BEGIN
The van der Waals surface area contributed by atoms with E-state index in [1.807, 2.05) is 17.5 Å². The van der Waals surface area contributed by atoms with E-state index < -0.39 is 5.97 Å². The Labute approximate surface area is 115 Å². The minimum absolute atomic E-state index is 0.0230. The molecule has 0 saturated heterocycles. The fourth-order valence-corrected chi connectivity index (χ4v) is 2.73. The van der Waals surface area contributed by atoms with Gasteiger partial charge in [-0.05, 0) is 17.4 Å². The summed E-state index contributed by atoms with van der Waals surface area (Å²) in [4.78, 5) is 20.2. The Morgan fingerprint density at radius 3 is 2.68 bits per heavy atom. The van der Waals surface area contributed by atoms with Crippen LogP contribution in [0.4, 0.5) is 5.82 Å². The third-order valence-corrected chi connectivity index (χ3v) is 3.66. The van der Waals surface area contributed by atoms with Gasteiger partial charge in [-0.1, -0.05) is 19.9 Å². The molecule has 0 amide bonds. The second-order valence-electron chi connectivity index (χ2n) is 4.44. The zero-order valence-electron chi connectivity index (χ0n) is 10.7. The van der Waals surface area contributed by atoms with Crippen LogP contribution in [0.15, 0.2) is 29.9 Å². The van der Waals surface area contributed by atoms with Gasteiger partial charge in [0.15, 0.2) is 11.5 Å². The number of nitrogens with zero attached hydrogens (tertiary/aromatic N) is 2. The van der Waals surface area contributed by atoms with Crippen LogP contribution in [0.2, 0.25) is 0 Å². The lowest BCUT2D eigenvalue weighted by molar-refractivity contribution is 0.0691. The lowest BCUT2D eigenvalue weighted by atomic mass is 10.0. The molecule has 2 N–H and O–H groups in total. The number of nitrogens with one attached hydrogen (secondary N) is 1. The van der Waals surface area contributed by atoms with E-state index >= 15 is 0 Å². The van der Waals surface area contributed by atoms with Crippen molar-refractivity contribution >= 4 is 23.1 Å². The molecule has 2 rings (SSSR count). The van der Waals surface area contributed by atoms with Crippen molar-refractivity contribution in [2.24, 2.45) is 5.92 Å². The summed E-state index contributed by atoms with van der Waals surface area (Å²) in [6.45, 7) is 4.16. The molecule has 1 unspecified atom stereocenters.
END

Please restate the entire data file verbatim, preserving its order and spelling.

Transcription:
The van der Waals surface area contributed by atoms with E-state index in [1.807, 2.05) is 17.5 Å². The van der Waals surface area contributed by atoms with E-state index < -0.39 is 5.97 Å². The Labute approximate surface area is 115 Å². The minimum absolute atomic E-state index is 0.0230. The molecule has 0 saturated heterocycles. The fourth-order valence-corrected chi connectivity index (χ4v) is 2.73. The van der Waals surface area contributed by atoms with Gasteiger partial charge in [-0.05, 0) is 17.4 Å². The summed E-state index contributed by atoms with van der Waals surface area (Å²) in [4.78, 5) is 20.2. The Morgan fingerprint density at radius 3 is 2.68 bits per heavy atom. The van der Waals surface area contributed by atoms with Crippen LogP contribution in [0.4, 0.5) is 5.82 Å². The third-order valence-corrected chi connectivity index (χ3v) is 3.66. The van der Waals surface area contributed by atoms with Gasteiger partial charge in [-0.1, -0.05) is 19.9 Å². The molecule has 0 amide bonds. The second-order valence-electron chi connectivity index (χ2n) is 4.44. The zero-order valence-electron chi connectivity index (χ0n) is 10.7. The van der Waals surface area contributed by atoms with Crippen LogP contribution in [0.15, 0.2) is 29.9 Å². The van der Waals surface area contributed by atoms with Gasteiger partial charge in [0.15, 0.2) is 11.5 Å². The number of nitrogens with zero attached hydrogens (tertiary/aromatic N) is 2. The van der Waals surface area contributed by atoms with Crippen LogP contribution in [0.2, 0.25) is 0 Å². The lowest BCUT2D eigenvalue weighted by molar-refractivity contribution is 0.0691. The lowest BCUT2D eigenvalue weighted by atomic mass is 10.0. The molecule has 2 N–H and O–H groups in total. The number of nitrogens with one attached hydrogen (secondary N) is 1. The van der Waals surface area contributed by atoms with E-state index >= 15 is 0 Å². The van der Waals surface area contributed by atoms with Crippen molar-refractivity contribution >= 4 is 23.1 Å². The molecule has 2 rings (SSSR count). The van der Waals surface area contributed by atoms with Crippen molar-refractivity contribution in [2.24, 2.45) is 5.92 Å². The summed E-state index contributed by atoms with van der Waals surface area (Å²) in [6.45, 7) is 4.16. The molecule has 1 unspecified atom stereocenters.